Architecture: Skylake-X versus Skylake (1)
You could say that Skylake-X is a variant of Skylake, albeit with more cores, an extended PCI-Express controller and a double memory controller. It is true that the Skylake-X CPUs are based on the same architecture that we covered in our Skylake architecture-review quite some time ago. That said, we would not do these new CPUs justice if we would keep it at that. Aside from the amount of cores, PCIe-lanes and memory channels there are other differences as well.
Extra instructions: AVX-512
First of all the floating point execution units within the Skylake-X cores have been made available for the new AVX-512 instructions, successor of AVX 2.0. Where AVX 2.0 was able to process instructions on 256-bit data in one go, AVX-512 can directly process instructions on 512-bit data.
Aside from a lot of new instructions and existing registers that have been enlarged to 512-bit, AVX512 also offers a lot of new registers. A total of 8x as much data can be stored directly with the execution units in the registers in comparison with the time when SSE was the latest instruction set expansion. There are also extra registers that have been added for masking instructions and contain AVX512 as well as all sorts of new instructions in order to speed up various algorithms.
From ring bus to mesh
Another new feature is that Intel no longer uses the ring bus architecture for Skylake-X, something they have been using since 2010. Instead, the different components of the processor can communicate with each other via a mesh network.
The ring bus was first introduced in 2010 with the Sandy Bridge generation processors. For this generation Intel released desktops CPUs with up to 4 cores and server models with up to 8 cores. The ring bus made it relatively easy for Intel to design chips with more or less cores, because they were able to add the extra cores with the connected piece of L3-cache as slices in a chip design as it were. The ring bus connected every component of the chip. This ring bus works as a train track of sorts with stations at every core. Data can be send to every chip component through this bidirectional track, where transport from every station to the next takes one stroke of the clock.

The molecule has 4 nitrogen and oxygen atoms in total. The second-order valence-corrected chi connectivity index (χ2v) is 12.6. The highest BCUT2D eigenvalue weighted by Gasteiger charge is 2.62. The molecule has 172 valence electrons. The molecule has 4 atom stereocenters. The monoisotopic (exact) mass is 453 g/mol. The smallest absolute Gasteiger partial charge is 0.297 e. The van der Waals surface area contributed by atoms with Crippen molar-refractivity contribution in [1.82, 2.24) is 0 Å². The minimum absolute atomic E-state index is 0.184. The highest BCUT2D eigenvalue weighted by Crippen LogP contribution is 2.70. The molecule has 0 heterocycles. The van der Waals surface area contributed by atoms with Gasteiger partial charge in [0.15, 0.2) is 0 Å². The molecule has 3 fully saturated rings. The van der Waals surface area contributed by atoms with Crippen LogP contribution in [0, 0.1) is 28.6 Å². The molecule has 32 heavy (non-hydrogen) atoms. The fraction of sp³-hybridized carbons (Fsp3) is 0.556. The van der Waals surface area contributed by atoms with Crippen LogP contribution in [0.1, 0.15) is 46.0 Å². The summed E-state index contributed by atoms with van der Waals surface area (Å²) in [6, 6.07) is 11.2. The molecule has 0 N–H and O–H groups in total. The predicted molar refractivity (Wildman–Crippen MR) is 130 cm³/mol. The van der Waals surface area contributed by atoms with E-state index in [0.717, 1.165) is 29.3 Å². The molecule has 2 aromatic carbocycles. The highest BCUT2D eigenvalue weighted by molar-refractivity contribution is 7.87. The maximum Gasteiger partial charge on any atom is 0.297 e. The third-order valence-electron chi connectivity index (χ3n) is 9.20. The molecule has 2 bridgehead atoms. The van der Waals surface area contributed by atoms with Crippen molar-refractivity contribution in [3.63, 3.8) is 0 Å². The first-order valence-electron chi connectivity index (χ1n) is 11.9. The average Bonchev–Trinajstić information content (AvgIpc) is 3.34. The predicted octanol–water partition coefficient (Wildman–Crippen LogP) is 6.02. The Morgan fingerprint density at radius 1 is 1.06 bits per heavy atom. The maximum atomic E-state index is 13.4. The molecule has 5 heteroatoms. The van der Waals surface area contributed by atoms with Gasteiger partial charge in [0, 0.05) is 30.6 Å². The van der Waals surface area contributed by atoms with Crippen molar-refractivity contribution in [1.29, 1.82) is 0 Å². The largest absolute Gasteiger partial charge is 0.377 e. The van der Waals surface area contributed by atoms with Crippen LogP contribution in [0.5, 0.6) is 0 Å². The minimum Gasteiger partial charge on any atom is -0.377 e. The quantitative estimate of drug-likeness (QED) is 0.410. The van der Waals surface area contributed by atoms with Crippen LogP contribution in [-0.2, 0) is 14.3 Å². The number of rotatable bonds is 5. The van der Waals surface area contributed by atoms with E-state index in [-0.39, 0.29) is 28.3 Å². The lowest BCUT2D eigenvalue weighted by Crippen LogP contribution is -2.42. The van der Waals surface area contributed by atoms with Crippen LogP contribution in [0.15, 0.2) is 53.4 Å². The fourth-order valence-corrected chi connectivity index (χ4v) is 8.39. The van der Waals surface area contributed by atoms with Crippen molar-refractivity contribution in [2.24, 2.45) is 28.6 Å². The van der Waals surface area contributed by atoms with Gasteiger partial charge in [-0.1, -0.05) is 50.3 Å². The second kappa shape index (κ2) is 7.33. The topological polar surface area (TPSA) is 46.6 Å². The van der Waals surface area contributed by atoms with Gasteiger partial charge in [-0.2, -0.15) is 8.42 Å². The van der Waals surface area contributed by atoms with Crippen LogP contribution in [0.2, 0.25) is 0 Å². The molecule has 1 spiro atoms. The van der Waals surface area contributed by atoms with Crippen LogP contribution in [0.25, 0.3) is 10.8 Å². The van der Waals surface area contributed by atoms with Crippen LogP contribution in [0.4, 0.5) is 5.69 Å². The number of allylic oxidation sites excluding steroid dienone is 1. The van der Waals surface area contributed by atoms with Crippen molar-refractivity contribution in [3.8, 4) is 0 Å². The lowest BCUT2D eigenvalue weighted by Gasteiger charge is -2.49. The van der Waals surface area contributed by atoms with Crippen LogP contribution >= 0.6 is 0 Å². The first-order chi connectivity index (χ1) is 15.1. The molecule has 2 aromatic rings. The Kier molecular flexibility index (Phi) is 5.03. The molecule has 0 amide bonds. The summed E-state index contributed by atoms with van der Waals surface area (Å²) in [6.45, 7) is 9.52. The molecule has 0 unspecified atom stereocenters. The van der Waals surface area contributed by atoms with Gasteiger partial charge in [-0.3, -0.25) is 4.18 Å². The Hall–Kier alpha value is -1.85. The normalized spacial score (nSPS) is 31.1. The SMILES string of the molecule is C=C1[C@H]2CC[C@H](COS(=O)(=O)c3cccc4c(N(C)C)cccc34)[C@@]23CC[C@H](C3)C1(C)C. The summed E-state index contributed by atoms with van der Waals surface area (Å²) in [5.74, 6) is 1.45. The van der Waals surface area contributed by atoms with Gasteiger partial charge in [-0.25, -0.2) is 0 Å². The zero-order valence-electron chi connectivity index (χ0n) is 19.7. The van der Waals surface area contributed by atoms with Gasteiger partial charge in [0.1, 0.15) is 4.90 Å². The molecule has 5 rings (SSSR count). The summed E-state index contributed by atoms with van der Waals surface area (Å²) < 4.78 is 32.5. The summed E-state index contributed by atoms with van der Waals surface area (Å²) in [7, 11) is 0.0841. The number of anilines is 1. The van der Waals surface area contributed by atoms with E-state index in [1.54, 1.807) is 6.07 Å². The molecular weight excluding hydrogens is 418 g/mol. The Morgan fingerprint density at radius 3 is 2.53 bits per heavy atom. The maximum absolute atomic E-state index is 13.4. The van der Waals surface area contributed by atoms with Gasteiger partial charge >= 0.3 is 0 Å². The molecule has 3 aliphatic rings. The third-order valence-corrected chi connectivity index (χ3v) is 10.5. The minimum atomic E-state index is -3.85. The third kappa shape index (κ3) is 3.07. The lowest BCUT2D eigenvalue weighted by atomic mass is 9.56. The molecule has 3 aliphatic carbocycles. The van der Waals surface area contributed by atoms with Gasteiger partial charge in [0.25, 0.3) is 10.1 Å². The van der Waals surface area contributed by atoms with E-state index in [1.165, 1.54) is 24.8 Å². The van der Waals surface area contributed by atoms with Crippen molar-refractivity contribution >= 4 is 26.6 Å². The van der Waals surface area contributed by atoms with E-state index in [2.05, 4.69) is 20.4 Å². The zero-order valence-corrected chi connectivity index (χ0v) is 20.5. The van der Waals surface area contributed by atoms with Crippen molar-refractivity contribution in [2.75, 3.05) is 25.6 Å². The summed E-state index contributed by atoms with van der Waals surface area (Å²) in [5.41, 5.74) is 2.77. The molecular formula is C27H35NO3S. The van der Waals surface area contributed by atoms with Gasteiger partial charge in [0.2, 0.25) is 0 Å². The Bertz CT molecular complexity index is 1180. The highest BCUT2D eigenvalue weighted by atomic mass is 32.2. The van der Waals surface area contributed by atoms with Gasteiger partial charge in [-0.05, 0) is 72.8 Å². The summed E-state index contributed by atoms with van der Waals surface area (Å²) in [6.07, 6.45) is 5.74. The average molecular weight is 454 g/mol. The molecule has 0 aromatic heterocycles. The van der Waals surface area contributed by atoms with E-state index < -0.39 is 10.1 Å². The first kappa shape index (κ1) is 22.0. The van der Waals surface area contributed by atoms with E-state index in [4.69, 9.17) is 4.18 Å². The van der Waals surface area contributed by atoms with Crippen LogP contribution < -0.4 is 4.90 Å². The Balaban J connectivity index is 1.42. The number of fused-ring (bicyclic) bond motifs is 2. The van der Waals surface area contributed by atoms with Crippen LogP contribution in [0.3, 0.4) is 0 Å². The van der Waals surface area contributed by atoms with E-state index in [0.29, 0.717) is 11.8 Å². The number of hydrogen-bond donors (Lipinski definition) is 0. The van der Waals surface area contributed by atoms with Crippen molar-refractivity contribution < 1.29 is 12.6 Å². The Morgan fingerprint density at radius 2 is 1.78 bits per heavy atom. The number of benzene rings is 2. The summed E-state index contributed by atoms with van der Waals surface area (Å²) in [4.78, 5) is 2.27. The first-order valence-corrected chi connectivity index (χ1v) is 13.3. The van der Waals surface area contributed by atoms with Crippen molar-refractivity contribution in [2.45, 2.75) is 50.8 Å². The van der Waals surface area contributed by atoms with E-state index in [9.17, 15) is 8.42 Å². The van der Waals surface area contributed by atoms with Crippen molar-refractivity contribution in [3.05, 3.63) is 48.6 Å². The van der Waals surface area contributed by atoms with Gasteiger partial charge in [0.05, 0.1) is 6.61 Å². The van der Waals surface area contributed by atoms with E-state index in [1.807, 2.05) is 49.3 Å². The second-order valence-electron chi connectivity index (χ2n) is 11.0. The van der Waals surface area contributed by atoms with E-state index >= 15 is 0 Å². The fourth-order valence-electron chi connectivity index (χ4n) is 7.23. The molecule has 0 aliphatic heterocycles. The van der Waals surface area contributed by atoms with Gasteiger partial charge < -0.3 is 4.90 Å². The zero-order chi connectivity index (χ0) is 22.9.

The ring bus was first introduced with the 2010 Sandy Bridge processors and allowed Intel to easily release chip variants with more or less cores.
Throughout the last years the amount of cores in Intel’s server processors exploded. The current Broadwell-generation Xeon E5 v4 processors offer up to 24 cores. In order to support this, Intel had to work their magic so they could implement two ring buses that are connected via special nodes; this was done for the last two generations. These nodes have an extra latency of five strokes of the clock, which means that in the worst case – when the core on the bottom left of the chip needs data from the L3-cache memory that is connected to the core on the top right – there is a latency of 14 strokes of the clock. With even more cores, which was something Intel planned for the current Skylake-generation Xeon-processors, the ring bus would have been too limiting for the performance.
While Intel still uses a ring bus for the desktop and laptop Skylake processors (with a maximum of four cores), this is simply not achievable for the Skylake server CPUs where they wanted to increase the amount of cores again. Because of this, Intel used a new method for the new generation server-CPUs. Within the different versions of the Skylake server-chips the cores are connected in a sort of Matrix-structure, resembling a chessboard. On this chessboard are several communication lines, both horizontal as well as vertical. Through this so-called mesh network of communication channels, the different components of the chip can communicate with each other. Once again, one station is one stroke of the clock in terms of latency. Because of the increased amount of communication channels in the chip in comparison with one or two ring buses, the total bandwidth that the chip components can use to communicate with each other is increased significantly.
The chip design is still modular; between the cores Intel places the memory controllers on the left and right while all other components, such as PCI-Express controller and the connections through communication with other sockets are placed at the top of the chip. As long as the amount of cores (minus one or two for the memory controllers) can fit inside such a matrix, Intel can easily produce variants with more or less cores.
Intel released a die-shot of the 18-core variant of Skylake-X. This is of course the 18-core variant, where we can clearly see the matrix of 4 x 5 cores and the two memory controllers within (bear in mind that the die-shot is rotated 90 degrees to the left compared with the diagram above). The 12-, 14- and 16-core models will be based on the same chip, but with some cores turned off.
The 6-, 8- and 10-core Skylake-X chips have a maximum of 10 cores and are all based on a 10-core chip. It is clear that with this chip the cores are in a 4 x 3 matrix.
A die-shot of the 18-core top model from the Skylake-X series.